|Series||Geophysical References Series|
|Title||Problems in Exploration Seismology and their Solutions|
|Author||Lloyd P. Geldart and Robert E. Sheriff|
|Pages||141 - 180|
|Store||SEG Online Store|
Figure 5.14a shows data from a well-velocity survey tabulated on a standard calculation form. Calculate the average velocity and interval velocity, and plot graphs of time, average velocity, and interval velocity versus depth using a sea-level datum.
Figure 5.14a shows only the measured data on a standard form whereas Figure 5.14b shows also calculated values. The successive columns in this form list
1 - Record number
2 - Source (shothole) location
3 - , geophone depth with respect to well datum
4 - , depth of source
5 - , uphole time
6 -, arrival time at reference geophone
7 - , arrival time at well geophone plus polarity and quality grades
8 - , geophone depth with respect to source elevation;
9 - , horizontal distance of source from wellhead
10,11 - tangent, cosine of angle between straight raypath and vertical;
12 - , vertical traveltime from source to geophone
13 - , source to datum elevation difference: ; a minus sign means that the shot was above datum
14 - time correction for
15 - , vertical traveltime from datum to geophone
17 - , depth of geophone below datum
18 - , depth difference between successive geophone depths
19 - , time difference between successive geophone arrivals
20 - , interval velocity
21 - , vertical traveltime from source to geophone
Depths below the datum are positive. The velocity used to correct is (also obtainable from ). Note that the column headed is in milliseconds whereas all other times are in seconds. Column #16 headed average is not used.
Figure 5.14c shows average velocity, interval velocity, and time plotted against depth.
How much error in average velocity and interval velocity values would result from (i) time-measurement errors of 1 ms, and (ii) depth-measurement errors of 1 m?
- A 1-ms time error produces an error in the average velocity of 0.1% to 1.5% and an error in the interval velocity of 1.5% to 8.3%.
- A depth error of 1 m produces an error in the average velocity of 0.03% to 0.9% and an error in the interval velocity of 0.5% to 1.5%.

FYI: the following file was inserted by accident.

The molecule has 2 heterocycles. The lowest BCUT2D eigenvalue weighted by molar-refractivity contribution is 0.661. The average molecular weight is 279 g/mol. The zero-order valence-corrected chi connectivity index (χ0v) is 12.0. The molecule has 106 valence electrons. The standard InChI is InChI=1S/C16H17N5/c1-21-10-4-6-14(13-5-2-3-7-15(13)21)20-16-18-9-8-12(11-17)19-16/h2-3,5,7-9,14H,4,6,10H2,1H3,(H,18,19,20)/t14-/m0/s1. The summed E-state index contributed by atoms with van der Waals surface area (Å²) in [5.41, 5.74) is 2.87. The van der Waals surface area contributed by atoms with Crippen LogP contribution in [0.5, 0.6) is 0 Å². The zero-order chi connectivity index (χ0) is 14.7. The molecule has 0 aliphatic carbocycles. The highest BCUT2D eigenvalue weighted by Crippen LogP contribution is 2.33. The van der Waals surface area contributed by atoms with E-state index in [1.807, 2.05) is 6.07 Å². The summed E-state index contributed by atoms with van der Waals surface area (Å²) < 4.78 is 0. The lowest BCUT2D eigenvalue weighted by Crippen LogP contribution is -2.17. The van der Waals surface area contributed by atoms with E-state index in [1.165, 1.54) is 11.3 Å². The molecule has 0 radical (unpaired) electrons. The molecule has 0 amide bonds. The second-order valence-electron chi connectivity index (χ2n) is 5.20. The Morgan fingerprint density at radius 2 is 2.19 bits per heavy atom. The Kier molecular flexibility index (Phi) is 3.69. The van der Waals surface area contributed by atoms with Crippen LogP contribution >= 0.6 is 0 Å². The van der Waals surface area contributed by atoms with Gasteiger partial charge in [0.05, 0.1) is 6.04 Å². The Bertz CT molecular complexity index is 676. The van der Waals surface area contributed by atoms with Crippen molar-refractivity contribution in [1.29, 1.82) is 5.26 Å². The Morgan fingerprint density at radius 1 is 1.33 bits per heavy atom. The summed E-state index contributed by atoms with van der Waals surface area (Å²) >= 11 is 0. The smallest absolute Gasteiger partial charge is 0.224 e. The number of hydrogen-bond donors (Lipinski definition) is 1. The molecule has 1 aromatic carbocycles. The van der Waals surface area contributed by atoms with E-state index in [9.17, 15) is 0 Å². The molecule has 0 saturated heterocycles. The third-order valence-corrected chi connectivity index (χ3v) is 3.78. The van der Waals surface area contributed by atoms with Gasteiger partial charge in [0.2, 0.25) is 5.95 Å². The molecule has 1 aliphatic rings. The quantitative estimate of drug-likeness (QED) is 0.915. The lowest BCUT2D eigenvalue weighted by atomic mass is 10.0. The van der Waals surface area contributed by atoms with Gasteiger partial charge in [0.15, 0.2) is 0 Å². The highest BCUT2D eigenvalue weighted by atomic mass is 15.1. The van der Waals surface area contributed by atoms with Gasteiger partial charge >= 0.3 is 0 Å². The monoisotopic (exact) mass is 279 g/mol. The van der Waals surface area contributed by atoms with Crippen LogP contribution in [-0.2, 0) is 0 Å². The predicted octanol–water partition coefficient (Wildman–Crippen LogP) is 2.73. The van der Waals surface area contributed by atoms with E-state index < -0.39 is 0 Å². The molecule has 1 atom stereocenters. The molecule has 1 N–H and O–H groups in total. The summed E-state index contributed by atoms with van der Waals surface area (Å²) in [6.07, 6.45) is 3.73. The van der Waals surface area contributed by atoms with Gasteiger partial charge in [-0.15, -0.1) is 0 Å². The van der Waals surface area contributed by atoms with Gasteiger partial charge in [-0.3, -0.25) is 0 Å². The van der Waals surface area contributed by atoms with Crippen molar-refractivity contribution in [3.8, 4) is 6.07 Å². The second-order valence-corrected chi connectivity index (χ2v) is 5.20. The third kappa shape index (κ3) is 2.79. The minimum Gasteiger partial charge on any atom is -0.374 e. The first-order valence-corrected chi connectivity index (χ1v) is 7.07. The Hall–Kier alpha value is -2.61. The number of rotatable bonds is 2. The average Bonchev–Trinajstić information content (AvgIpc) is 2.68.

Determine and for a velocity-function fit to the data in (a) assuming the functional form , where is the interval velocity and the depth.
We can find and by (i) plotting the data and measuring the slope and intercept of the best-fit straight line, or (ii) using the least-squares method (see problem 9.33). The former method is difficult because of the large, irregularly spaced jumps in the curve, and therefore we shall use the latter method. We take as the depth in meters below datum to the center of each interval and give each data pair the weight (see problem 9.33b) . Using the data in Table 5.14a, we get , as shown in Figure 5.14c.
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|Quick-look velocity analysis and effects of errors||Interval velocities|
|Previous chapter||Next chapter|
|Geometry of seismic waves||Characteristics of seismic events|
Also in this chapter
- Maximum porosity versus depth
- Relation between lithology and seismic velocities
- Porosities, velocities, and densities of rocks
- Velocities in limestone and sandstone
- Dependence of velocity-depth curves on geology
- Effect of burial history on velocity
- Determining lithology from well-velocity surveys
- Reflectivity versus water saturation
- Effect of overpressure
- Effects of weathered layer (LVL) and permafrost
- Horizontal component of head waves
- Stacking velocity versus rms and average velocities
- Quick-look velocity analysis and effects of errors
- Well-velocity survey
- Interval velocities
- Finding velocity
- Effect of timing errors on stacking velocity, depth, and dip
- Estimating lithology from stacking velocity
- Velocity versus depth from sonobuoy data
- Influence of direction on velocity analyses
- Effect of time picks, NMO stretch, and datum choice on stacking velocity